According to BAOBAB, women often have to resort to khul'u divorces and pay for their release, even when they have "good" cause for a court-decided divorce, possibly because women do not know that, in such cases, they do not have to pay the husband, or because a wife would prefer to pay for her release rather than endure delays in the judicial system (n.d.).

3.5 Zihar, Ila, and Lia'n

The BAOBAB leaflet provided the information in this paragraph (n.d.). These types of divorce are rarely found nowadays. Zihar is divorce in which "a man compares his wife to his mother." Ila is a divorce in which "the husband has made an oath that he will abstain from sexual intercourse for four months or more and he carries it out." Lia'n is a divorce in which "a husband accuses his pregnant wife of committing adultery and therefore disowns paternity." The couple are asked to swear to the facts, and the wife does not have to pay the husband anything.

3.6 Waiting Period or Iddah

According to Imam, a waiting period must be observed in divorces, to allow reflection or to ensure clear paternity (Imam 19 Oct. 2012). During this period, women, and not men, may not remarry (ibid.; BAOBAB n.d.), and the husband is responsible for the wife's support when there is room for reconciliation (ibid.).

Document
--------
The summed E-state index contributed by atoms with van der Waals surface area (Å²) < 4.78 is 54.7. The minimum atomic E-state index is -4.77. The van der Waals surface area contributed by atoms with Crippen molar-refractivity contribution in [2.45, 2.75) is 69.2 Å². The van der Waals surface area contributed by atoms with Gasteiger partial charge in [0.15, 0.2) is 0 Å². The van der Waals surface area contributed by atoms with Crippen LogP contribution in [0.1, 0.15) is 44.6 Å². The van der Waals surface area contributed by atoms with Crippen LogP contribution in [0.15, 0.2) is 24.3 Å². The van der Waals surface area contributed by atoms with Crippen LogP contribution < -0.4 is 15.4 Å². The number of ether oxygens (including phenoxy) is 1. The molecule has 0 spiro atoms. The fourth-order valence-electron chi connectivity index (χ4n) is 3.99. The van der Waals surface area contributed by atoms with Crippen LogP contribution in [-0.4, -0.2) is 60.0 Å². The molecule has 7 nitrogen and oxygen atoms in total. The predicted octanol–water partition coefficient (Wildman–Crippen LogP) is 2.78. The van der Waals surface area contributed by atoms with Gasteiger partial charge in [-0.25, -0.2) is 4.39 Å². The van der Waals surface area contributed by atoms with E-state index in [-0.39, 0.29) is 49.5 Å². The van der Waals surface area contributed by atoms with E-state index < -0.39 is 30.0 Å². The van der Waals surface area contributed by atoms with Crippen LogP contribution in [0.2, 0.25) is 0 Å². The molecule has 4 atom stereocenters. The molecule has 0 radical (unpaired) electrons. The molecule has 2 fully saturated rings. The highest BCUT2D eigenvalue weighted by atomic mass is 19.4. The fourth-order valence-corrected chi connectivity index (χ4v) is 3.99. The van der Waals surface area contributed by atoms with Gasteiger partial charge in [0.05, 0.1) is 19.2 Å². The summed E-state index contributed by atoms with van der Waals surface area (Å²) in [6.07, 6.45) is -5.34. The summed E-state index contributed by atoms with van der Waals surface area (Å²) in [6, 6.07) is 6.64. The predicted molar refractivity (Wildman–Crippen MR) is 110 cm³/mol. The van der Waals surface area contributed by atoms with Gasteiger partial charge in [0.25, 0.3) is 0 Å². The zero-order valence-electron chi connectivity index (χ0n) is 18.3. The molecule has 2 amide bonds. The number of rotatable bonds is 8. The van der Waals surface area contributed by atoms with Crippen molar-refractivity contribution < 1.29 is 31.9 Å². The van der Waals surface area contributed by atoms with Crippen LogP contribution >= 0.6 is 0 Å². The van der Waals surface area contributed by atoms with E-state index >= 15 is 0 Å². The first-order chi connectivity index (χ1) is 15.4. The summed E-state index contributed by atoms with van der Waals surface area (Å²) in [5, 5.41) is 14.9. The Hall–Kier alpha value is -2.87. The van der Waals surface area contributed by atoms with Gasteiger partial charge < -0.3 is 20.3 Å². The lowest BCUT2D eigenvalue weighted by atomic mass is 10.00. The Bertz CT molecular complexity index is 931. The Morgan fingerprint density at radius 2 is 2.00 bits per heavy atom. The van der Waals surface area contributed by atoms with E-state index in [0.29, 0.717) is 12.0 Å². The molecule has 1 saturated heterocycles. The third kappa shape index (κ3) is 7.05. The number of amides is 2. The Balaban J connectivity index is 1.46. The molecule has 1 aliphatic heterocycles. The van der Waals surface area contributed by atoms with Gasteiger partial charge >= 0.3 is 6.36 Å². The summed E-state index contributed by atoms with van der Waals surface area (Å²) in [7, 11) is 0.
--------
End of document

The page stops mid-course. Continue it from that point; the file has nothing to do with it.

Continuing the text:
Sources indicate that the waiting period for divorce for menstruating women is three menstrual cycles, unless the woman is pregnant, in which case it is until after delivery (ibid.; Imam 19 Oct. 2012). A woman who has been abandoned by her husband or whose husband is missing must wait for four years and four months before the marriage is dissolved (ibid.).

In a talaq divorce, the iddah is instituted by the husband not uttering the third repudiation (Imam 19 Oct. 2012).

4. Support and Property Disposition

According to Imam, upon divorce and after the three repudiations, the wife is permitted to spend her iddah period in her husband's house (Imam 19 Oct. 2012). She is entitled to support only if she is pregnant, and then only until the baby is born (ibid.). Sources say that, in practice, whether by their own choice or not, women do not remain after the divorce is pronounced (ibid.; BAOBAB 2005, 68) and forfeit any support (Imam 19 Oct. 2012).